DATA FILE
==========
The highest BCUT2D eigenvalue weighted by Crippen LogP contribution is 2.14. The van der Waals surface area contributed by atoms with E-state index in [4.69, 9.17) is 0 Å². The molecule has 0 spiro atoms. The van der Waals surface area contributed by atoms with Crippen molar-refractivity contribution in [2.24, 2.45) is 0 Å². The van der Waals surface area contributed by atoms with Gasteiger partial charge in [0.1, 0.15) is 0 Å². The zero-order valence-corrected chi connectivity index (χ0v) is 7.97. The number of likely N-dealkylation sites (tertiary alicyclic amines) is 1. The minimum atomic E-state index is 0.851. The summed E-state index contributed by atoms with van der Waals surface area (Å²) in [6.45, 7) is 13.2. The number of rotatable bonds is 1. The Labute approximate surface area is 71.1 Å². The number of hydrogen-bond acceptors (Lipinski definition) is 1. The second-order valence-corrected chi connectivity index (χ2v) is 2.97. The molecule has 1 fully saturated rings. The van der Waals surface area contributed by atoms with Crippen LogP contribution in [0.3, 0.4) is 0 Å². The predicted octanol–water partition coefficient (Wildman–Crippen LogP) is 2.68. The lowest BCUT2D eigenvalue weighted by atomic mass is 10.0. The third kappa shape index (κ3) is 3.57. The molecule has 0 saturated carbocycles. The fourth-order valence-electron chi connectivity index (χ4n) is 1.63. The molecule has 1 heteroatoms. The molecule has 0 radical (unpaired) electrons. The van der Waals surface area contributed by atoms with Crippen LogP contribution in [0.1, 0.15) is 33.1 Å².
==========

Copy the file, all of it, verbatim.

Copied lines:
The highest BCUT2D eigenvalue weighted by Crippen LogP contribution is 2.14. The van der Waals surface area contributed by atoms with E-state index in [4.69, 9.17) is 0 Å². The molecule has 0 spiro atoms. The van der Waals surface area contributed by atoms with Crippen molar-refractivity contribution in [2.24, 2.45) is 0 Å². The van der Waals surface area contributed by atoms with Gasteiger partial charge in [0.1, 0.15) is 0 Å². The zero-order valence-corrected chi connectivity index (χ0v) is 7.97. The number of likely N-dealkylation sites (tertiary alicyclic amines) is 1. The minimum atomic E-state index is 0.851. The summed E-state index contributed by atoms with van der Waals surface area (Å²) in [6.45, 7) is 13.2. The number of rotatable bonds is 1. The Labute approximate surface area is 71.1 Å². The number of hydrogen-bond acceptors (Lipinski definition) is 1. The second-order valence-corrected chi connectivity index (χ2v) is 2.97. The molecule has 1 fully saturated rings. The van der Waals surface area contributed by atoms with Crippen LogP contribution in [0.3, 0.4) is 0 Å². The predicted octanol–water partition coefficient (Wildman–Crippen LogP) is 2.68. The lowest BCUT2D eigenvalue weighted by atomic mass is 10.0. The third kappa shape index (κ3) is 3.57. The molecule has 0 saturated carbocycles. The fourth-order valence-electron chi connectivity index (χ4n) is 1.63. The molecule has 1 heteroatoms. The molecule has 0 radical (unpaired) electrons. The van der Waals surface area contributed by atoms with Crippen LogP contribution in [0.1, 0.15) is 33.1 Å².